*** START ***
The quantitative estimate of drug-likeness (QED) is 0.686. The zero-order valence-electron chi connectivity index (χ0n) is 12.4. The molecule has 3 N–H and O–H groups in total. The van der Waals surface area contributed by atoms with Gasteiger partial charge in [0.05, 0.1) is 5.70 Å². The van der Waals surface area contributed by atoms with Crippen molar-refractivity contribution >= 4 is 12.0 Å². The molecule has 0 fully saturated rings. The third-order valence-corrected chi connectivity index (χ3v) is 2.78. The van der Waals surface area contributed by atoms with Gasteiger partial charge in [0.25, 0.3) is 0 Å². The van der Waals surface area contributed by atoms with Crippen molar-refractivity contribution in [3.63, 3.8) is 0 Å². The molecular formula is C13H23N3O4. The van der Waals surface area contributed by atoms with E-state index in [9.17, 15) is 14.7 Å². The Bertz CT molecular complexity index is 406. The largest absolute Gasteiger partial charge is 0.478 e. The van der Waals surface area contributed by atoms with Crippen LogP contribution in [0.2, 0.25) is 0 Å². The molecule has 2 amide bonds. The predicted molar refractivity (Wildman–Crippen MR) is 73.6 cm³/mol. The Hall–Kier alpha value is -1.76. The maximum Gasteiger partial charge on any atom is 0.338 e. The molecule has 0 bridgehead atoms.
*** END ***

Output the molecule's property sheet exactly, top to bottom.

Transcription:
The quantitative estimate of drug-likeness (QED) is 0.686. The zero-order valence-electron chi connectivity index (χ0n) is 12.4. The molecule has 3 N–H and O–H groups in total. The van der Waals surface area contributed by atoms with Gasteiger partial charge in [0.05, 0.1) is 5.70 Å². The van der Waals surface area contributed by atoms with Crippen molar-refractivity contribution >= 4 is 12.0 Å². The molecule has 0 fully saturated rings. The third-order valence-corrected chi connectivity index (χ3v) is 2.78. The van der Waals surface area contributed by atoms with Gasteiger partial charge in [0.25, 0.3) is 0 Å². The van der Waals surface area contributed by atoms with Crippen molar-refractivity contribution in [3.63, 3.8) is 0 Å². The molecular formula is C13H23N3O4. The van der Waals surface area contributed by atoms with E-state index in [9.17, 15) is 14.7 Å². The Bertz CT molecular complexity index is 406. The largest absolute Gasteiger partial charge is 0.478 e. The van der Waals surface area contributed by atoms with Crippen LogP contribution in [0.2, 0.25) is 0 Å². The molecule has 2 amide bonds. The predicted molar refractivity (Wildman–Crippen MR) is 73.6 cm³/mol. The Hall–Kier alpha value is -1.76. The maximum Gasteiger partial charge on any atom is 0.338 e. The molecule has 0 bridgehead atoms.